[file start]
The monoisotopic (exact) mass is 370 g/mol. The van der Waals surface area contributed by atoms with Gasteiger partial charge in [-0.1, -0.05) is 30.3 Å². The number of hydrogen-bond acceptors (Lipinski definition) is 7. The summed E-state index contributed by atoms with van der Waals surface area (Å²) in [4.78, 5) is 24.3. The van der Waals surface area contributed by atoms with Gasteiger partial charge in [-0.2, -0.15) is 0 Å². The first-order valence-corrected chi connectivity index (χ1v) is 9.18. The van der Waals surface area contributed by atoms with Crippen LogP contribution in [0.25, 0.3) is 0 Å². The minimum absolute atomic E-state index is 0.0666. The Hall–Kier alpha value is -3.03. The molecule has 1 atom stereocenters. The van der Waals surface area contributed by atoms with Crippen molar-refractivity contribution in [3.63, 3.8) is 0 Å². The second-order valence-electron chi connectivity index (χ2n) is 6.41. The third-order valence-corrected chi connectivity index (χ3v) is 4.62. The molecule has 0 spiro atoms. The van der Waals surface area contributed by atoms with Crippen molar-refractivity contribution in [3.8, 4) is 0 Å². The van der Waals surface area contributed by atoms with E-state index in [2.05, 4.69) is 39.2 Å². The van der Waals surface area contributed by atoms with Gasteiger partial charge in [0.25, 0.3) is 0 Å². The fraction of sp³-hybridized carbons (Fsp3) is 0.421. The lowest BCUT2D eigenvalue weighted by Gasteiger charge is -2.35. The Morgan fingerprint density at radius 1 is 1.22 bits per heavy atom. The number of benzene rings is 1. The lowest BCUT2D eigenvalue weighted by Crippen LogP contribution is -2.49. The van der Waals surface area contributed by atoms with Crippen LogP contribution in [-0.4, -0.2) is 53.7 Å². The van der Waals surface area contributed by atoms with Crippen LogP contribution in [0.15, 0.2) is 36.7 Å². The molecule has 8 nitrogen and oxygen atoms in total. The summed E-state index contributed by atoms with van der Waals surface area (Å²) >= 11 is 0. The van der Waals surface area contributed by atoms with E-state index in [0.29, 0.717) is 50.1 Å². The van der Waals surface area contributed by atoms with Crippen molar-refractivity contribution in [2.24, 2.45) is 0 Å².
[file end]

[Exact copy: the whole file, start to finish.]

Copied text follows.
The monoisotopic (exact) mass is 370 g/mol. The van der Waals surface area contributed by atoms with Gasteiger partial charge in [-0.1, -0.05) is 30.3 Å². The number of hydrogen-bond acceptors (Lipinski definition) is 7. The summed E-state index contributed by atoms with van der Waals surface area (Å²) in [4.78, 5) is 24.3. The van der Waals surface area contributed by atoms with Gasteiger partial charge in [-0.2, -0.15) is 0 Å². The first-order valence-corrected chi connectivity index (χ1v) is 9.18. The van der Waals surface area contributed by atoms with Crippen LogP contribution in [0.25, 0.3) is 0 Å². The minimum absolute atomic E-state index is 0.0666. The Hall–Kier alpha value is -3.03. The molecule has 1 atom stereocenters. The van der Waals surface area contributed by atoms with Crippen molar-refractivity contribution in [3.63, 3.8) is 0 Å². The second-order valence-electron chi connectivity index (χ2n) is 6.41. The third-order valence-corrected chi connectivity index (χ3v) is 4.62. The molecule has 0 spiro atoms. The van der Waals surface area contributed by atoms with Crippen molar-refractivity contribution in [3.8, 4) is 0 Å². The van der Waals surface area contributed by atoms with E-state index in [2.05, 4.69) is 39.2 Å². The van der Waals surface area contributed by atoms with Gasteiger partial charge in [0.25, 0.3) is 0 Å². The fraction of sp³-hybridized carbons (Fsp3) is 0.421. The lowest BCUT2D eigenvalue weighted by Gasteiger charge is -2.35. The Morgan fingerprint density at radius 1 is 1.22 bits per heavy atom. The number of benzene rings is 1. The lowest BCUT2D eigenvalue weighted by Crippen LogP contribution is -2.49. The van der Waals surface area contributed by atoms with Crippen LogP contribution in [-0.4, -0.2) is 53.7 Å². The van der Waals surface area contributed by atoms with Crippen LogP contribution in [0.15, 0.2) is 36.7 Å². The molecule has 8 nitrogen and oxygen atoms in total. The summed E-state index contributed by atoms with van der Waals surface area (Å²) >= 11 is 0. The van der Waals surface area contributed by atoms with E-state index in [0.29, 0.717) is 50.1 Å². The van der Waals surface area contributed by atoms with Crippen molar-refractivity contribution in [2.24, 2.45) is 0 Å².